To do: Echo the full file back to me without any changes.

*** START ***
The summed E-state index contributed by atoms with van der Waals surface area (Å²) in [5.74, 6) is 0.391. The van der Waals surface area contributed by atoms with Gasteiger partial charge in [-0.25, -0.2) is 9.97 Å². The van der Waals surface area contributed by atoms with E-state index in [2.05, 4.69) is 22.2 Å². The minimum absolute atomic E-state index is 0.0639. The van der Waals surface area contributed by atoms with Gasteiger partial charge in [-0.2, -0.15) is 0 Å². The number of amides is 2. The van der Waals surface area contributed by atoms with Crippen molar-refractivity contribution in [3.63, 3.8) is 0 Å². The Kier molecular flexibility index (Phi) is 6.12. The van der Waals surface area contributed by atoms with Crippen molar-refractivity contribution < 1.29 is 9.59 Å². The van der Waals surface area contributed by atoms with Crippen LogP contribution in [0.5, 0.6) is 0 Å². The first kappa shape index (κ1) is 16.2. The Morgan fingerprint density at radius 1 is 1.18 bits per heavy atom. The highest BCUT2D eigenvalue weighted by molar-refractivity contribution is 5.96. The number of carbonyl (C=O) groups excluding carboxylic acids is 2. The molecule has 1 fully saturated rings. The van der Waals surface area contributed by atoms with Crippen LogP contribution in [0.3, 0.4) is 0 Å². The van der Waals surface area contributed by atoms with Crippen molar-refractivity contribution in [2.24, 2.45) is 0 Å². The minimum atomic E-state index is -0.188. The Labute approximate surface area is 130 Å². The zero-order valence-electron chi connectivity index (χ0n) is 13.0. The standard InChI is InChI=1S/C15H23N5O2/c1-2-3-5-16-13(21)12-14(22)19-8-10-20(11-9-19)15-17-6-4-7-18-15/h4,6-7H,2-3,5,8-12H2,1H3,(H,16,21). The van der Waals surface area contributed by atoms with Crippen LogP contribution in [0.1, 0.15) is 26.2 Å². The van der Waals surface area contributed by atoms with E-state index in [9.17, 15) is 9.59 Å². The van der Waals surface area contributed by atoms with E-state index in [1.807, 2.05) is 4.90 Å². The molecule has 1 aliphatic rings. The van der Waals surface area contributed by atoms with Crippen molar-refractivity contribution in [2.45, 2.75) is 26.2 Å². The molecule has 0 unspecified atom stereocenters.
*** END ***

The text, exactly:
The summed E-state index contributed by atoms with van der Waals surface area (Å²) in [5.74, 6) is 0.391. The van der Waals surface area contributed by atoms with Gasteiger partial charge in [-0.25, -0.2) is 9.97 Å². The van der Waals surface area contributed by atoms with E-state index in [2.05, 4.69) is 22.2 Å². The minimum absolute atomic E-state index is 0.0639. The van der Waals surface area contributed by atoms with Gasteiger partial charge in [-0.2, -0.15) is 0 Å². The number of amides is 2. The van der Waals surface area contributed by atoms with Crippen molar-refractivity contribution in [3.63, 3.8) is 0 Å². The Kier molecular flexibility index (Phi) is 6.12. The van der Waals surface area contributed by atoms with Crippen molar-refractivity contribution < 1.29 is 9.59 Å². The van der Waals surface area contributed by atoms with Crippen LogP contribution in [0.5, 0.6) is 0 Å². The first kappa shape index (κ1) is 16.2. The Morgan fingerprint density at radius 1 is 1.18 bits per heavy atom. The highest BCUT2D eigenvalue weighted by molar-refractivity contribution is 5.96. The number of carbonyl (C=O) groups excluding carboxylic acids is 2. The molecule has 1 fully saturated rings. The van der Waals surface area contributed by atoms with Crippen LogP contribution in [0.3, 0.4) is 0 Å². The van der Waals surface area contributed by atoms with Crippen molar-refractivity contribution in [2.24, 2.45) is 0 Å². The minimum atomic E-state index is -0.188. The Labute approximate surface area is 130 Å². The zero-order valence-electron chi connectivity index (χ0n) is 13.0. The standard InChI is InChI=1S/C15H23N5O2/c1-2-3-5-16-13(21)12-14(22)19-8-10-20(11-9-19)15-17-6-4-7-18-15/h4,6-7H,2-3,5,8-12H2,1H3,(H,16,21). The van der Waals surface area contributed by atoms with Crippen LogP contribution in [0.1, 0.15) is 26.2 Å². The van der Waals surface area contributed by atoms with E-state index in [9.17, 15) is 9.59 Å². The van der Waals surface area contributed by atoms with E-state index in [1.807, 2.05) is 4.90 Å². The molecule has 1 aliphatic rings. The van der Waals surface area contributed by atoms with Crippen molar-refractivity contribution in [2.45, 2.75) is 26.2 Å². The molecule has 0 unspecified atom stereocenters.